2. You no longer have a need to “organize” things. Everything has its place. Stuff that gets used is returned to their places. But for a while, I spent a lot of time perusing The Container Store, looking for ways to better organize all of my stuff.

Then it hit me: Silly Meg – You don’t need more organizing solutions. You just need fewer things that need organizing. I think my dad said it best when he exclaimed that it was ridiculous that I was buying containers for things that already came with free containers. Decanting is generally an aesthetic exercise (unless you buy in bulk).

Not that an utter lack of thoughtful design in your home isn’t valuable – because it is very much a way of creating a sanctuary you actually want to be in – but reducing the stuff removes some of the need for it. I haven’t had to organize makeup since I switched to rubbing some argan oil on my face when it gets dry. If I need makeup I can borrow it from someone who uses it more often so I don’t need to blow money on something I only use a few times a year.

3. Less time looking for things. When you know where everything is, and your system prevents stuff from getting misplaced, then you won’t need to look for things as often. Given the ridiculous amount of time and panic we put ourselves through looking for our things, clearing out all of the hiding places will make what we do own more easily accessible.

4. A decreased need, and desire, to go “shopping.” With fewer things comes fewer maintenance tasks, and fewer tools needed for those maintenance tasks. With how much thought I put into purchases these days, and how little desire I have to get into my car and drive, it’s no surprise that I rarely go to the mall these days.

5. …and subsequently, a change in your spending habits. With less stuff needing maintenance and care, my trips to Target whittled down from once every two weeks to once a month. Purchases made on a whim were reduced as I got more thoughtful about what would make the cut to live in my home. The price of maintaining, storing, moving, and disposing of the item and subsequent environmental impacts are all questions I’d ask myself before handing over any cash. What I do spend my money on – classes, books, travel, gifts for others –  is all tied to innate desires and goals rather than buying stuff that I’ll get tired of in a few months.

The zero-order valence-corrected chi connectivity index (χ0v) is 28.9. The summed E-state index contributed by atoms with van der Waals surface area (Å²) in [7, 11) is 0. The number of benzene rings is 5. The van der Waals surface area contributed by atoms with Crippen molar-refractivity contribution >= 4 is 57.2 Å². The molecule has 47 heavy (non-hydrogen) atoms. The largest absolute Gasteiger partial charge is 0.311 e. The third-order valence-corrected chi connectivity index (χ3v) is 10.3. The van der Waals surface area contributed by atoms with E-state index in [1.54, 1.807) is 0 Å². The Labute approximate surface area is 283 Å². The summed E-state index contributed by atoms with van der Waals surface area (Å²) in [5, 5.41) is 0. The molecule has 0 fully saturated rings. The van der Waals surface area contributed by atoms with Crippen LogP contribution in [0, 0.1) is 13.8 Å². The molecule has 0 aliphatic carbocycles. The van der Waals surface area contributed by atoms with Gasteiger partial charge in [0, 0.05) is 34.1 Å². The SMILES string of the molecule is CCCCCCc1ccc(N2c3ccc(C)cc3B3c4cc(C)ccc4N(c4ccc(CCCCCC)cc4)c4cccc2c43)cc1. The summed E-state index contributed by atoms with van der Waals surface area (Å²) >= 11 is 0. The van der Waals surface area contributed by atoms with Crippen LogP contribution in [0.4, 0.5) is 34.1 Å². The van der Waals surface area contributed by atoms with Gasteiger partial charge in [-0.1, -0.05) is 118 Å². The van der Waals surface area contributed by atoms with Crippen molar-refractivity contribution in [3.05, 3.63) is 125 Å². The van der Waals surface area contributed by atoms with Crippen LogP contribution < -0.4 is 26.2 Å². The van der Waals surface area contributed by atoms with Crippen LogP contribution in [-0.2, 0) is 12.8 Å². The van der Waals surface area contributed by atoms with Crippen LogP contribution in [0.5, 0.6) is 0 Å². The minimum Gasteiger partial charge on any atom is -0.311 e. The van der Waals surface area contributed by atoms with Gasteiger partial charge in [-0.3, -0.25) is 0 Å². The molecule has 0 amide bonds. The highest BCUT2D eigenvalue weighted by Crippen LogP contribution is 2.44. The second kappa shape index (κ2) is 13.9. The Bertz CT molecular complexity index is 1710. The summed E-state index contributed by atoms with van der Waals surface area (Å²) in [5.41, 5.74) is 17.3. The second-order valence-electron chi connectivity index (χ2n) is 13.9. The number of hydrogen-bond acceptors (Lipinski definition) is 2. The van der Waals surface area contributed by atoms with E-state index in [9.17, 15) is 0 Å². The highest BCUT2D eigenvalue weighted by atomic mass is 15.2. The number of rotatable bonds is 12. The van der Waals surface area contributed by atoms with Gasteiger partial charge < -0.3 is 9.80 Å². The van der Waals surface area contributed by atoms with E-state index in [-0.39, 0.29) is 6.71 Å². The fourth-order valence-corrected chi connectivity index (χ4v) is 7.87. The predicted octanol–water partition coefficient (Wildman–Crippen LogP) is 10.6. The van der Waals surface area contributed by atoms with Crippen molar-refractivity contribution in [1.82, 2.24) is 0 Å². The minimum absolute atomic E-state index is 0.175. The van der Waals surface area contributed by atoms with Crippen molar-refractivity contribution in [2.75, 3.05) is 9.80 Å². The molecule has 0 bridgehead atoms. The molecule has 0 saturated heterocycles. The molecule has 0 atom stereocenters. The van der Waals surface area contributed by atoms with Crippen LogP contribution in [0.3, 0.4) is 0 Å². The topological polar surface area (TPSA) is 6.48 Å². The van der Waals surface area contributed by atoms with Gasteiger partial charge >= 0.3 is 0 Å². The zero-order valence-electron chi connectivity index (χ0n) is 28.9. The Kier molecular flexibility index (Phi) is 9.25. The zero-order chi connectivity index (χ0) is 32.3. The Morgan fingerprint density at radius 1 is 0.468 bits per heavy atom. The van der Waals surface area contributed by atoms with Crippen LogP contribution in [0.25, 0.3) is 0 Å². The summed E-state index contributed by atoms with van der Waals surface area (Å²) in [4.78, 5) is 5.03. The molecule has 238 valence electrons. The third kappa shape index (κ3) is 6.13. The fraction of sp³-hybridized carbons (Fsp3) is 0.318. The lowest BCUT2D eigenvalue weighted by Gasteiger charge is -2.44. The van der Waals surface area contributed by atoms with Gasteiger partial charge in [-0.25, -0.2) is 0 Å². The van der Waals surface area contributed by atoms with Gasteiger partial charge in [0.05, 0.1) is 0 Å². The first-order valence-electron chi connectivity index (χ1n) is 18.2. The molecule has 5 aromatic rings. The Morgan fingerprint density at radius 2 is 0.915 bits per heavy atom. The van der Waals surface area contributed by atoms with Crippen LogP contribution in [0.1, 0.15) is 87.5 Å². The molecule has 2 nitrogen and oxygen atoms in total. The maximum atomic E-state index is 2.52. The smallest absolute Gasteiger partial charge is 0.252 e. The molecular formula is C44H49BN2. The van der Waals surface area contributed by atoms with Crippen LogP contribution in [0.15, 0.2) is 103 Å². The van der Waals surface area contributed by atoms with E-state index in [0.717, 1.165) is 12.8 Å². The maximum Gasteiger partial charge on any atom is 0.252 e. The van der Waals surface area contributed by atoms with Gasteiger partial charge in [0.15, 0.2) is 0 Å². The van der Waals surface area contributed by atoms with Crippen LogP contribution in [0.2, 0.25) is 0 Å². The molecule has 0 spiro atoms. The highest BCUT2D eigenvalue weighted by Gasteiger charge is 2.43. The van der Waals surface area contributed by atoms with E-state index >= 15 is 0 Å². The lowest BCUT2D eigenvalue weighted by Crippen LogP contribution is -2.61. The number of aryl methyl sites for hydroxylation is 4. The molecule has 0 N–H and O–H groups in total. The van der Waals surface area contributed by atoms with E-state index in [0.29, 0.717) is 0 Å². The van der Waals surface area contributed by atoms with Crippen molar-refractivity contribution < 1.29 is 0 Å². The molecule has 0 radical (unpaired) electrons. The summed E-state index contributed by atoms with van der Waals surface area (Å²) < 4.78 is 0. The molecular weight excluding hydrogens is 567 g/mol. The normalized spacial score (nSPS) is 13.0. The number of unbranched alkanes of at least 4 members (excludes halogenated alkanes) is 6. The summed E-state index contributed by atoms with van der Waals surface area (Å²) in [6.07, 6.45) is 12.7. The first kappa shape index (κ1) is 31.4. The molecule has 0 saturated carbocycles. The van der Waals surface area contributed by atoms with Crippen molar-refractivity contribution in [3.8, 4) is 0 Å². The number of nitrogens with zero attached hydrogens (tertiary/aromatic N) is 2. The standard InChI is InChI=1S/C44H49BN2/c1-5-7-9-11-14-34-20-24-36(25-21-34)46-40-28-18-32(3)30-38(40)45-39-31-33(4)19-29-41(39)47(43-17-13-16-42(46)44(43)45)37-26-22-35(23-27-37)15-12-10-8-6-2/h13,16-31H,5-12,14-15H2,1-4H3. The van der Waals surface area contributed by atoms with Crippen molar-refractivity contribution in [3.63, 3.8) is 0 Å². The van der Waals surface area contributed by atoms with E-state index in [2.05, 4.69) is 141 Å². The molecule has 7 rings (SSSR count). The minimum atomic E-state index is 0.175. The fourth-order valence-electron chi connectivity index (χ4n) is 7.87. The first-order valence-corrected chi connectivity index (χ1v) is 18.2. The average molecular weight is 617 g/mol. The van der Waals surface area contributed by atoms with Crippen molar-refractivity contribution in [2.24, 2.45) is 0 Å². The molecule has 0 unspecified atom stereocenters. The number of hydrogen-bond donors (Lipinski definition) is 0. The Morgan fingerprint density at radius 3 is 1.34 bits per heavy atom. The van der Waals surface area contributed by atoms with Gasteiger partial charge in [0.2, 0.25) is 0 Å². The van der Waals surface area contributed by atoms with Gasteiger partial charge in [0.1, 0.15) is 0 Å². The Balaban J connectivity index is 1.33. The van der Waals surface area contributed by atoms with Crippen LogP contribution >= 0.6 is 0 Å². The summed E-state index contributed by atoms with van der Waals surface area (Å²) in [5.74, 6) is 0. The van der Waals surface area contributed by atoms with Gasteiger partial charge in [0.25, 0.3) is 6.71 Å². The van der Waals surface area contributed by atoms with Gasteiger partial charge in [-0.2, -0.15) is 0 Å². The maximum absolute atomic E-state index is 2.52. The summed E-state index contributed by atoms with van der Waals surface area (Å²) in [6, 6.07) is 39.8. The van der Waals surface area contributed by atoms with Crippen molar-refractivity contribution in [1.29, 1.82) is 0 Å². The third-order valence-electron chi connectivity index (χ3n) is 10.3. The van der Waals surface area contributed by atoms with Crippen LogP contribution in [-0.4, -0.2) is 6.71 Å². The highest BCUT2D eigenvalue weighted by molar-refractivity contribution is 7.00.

6. Less bumping into things – less stubbing of toes, accidentally whacking an elbow, stepping on odds and ends, knocking over decorative knickknacks, and other annoyances. Helpful for adults, children, and older adults too. With a clear floor, there isn’t just room to walk, but room to dance!

7. More time to ponder life. Ohh, this one is huge. Somehow, I’ve gotten myself into a situation where I’m getting identity crises on a weekly basis. With less time living life on autopilot mode (cycling through routines without any break), I’ve gotten more and more thoughtful about how I want to live, which leads to me questioning my thoughts, behaviors, and actions more thoroughly. Living with intention has thus become a habit.

8. More space in your brain. This leads to more calmness of mind, as you have fewer things that call for your attention and valuable brain energy. There are only so many things you can deal with at any one time, and Type A personalities like me tend to forget that. You’ll then also be more able to comprehend difficult subjects or run your brain through something mentally challenging.

9. You’re more efficient with your time. I suddenly found that I was spending so much less time doing mindless, unsatisfying tasks, and spending more time on things that have proved fulfilling. The workout equivalent for me would be the mindless 30-minutes-on-a-treadmill workout vs the lifting progressively heavier weights workout, where I can see and feel progress.

10. You’re happier . This is the bottom line, right? All of these enhancements should lead you to become a happier, more fulfilled human being. If it’s not working out this way, then perhaps there is another type of change that needs to happen. Minimalism is just a means to an end.

Passion and Mom’s Closet

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Passion is a curious, paradoxical thing. It has the capability of completely wiping out our energy stores faster than we can replenish them, at the same time endowing us with the energy we need to take action. It is a catalyst for hard work and dedication, breeding elite athletes, scholars, and artists. Passion makes us scream, yell, and cheer at sports games. It makes us cry and hit things when we feel frustrated. Passion keeps us awake at night, mulling over thoughts and kneading them over and over like a lump of dough. It is an emotion that is fraught with intensity to a level that defies logic. And that is why we must keep it in check, lest we careen over the edge of sanity and sensibility, and it turns against us and overdo ourselves to our breaking points. Then we step into the land of Unhealthy Choices.